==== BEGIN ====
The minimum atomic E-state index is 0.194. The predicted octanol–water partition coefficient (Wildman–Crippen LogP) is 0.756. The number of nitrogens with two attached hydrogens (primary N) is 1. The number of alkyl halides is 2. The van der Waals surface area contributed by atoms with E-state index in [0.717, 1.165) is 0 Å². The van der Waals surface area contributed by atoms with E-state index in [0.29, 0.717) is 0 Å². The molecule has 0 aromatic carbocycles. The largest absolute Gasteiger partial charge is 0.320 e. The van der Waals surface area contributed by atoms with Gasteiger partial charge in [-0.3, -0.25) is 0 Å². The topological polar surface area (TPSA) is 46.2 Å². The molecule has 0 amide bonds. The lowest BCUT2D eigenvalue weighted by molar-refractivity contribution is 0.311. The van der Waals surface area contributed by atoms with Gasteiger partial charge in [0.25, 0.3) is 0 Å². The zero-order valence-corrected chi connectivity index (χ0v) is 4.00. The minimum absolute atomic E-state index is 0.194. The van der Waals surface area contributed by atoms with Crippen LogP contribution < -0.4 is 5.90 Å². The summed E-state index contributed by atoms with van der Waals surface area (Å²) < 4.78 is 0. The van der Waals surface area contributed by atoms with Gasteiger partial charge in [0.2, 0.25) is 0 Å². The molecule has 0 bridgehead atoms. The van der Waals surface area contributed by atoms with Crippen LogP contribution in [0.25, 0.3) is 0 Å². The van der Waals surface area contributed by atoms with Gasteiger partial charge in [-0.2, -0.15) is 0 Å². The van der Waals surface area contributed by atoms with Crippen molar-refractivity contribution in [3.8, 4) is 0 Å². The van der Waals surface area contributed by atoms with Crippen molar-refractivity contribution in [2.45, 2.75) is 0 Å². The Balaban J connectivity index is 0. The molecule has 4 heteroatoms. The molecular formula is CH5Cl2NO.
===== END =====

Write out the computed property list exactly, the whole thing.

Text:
The minimum atomic E-state index is 0.194. The predicted octanol–water partition coefficient (Wildman–Crippen LogP) is 0.756. The number of nitrogens with two attached hydrogens (primary N) is 1. The number of alkyl halides is 2. The van der Waals surface area contributed by atoms with E-state index in [0.717, 1.165) is 0 Å². The van der Waals surface area contributed by atoms with E-state index in [0.29, 0.717) is 0 Å². The molecule has 0 aromatic carbocycles. The largest absolute Gasteiger partial charge is 0.320 e. The van der Waals surface area contributed by atoms with Gasteiger partial charge in [-0.3, -0.25) is 0 Å². The topological polar surface area (TPSA) is 46.2 Å². The molecule has 0 amide bonds. The lowest BCUT2D eigenvalue weighted by molar-refractivity contribution is 0.311. The van der Waals surface area contributed by atoms with Gasteiger partial charge in [0.25, 0.3) is 0 Å². The zero-order valence-corrected chi connectivity index (χ0v) is 4.00. The minimum absolute atomic E-state index is 0.194. The van der Waals surface area contributed by atoms with Crippen LogP contribution < -0.4 is 5.90 Å². The summed E-state index contributed by atoms with van der Waals surface area (Å²) < 4.78 is 0. The van der Waals surface area contributed by atoms with Gasteiger partial charge in [0.2, 0.25) is 0 Å². The molecule has 0 bridgehead atoms. The van der Waals surface area contributed by atoms with Crippen LogP contribution in [0.25, 0.3) is 0 Å². The van der Waals surface area contributed by atoms with Gasteiger partial charge in [-0.2, -0.15) is 0 Å². The van der Waals surface area contributed by atoms with Crippen molar-refractivity contribution in [3.8, 4) is 0 Å². The van der Waals surface area contributed by atoms with Crippen molar-refractivity contribution in [2.45, 2.75) is 0 Å². The Balaban J connectivity index is 0. The molecule has 4 heteroatoms. The molecular formula is CH5Cl2NO.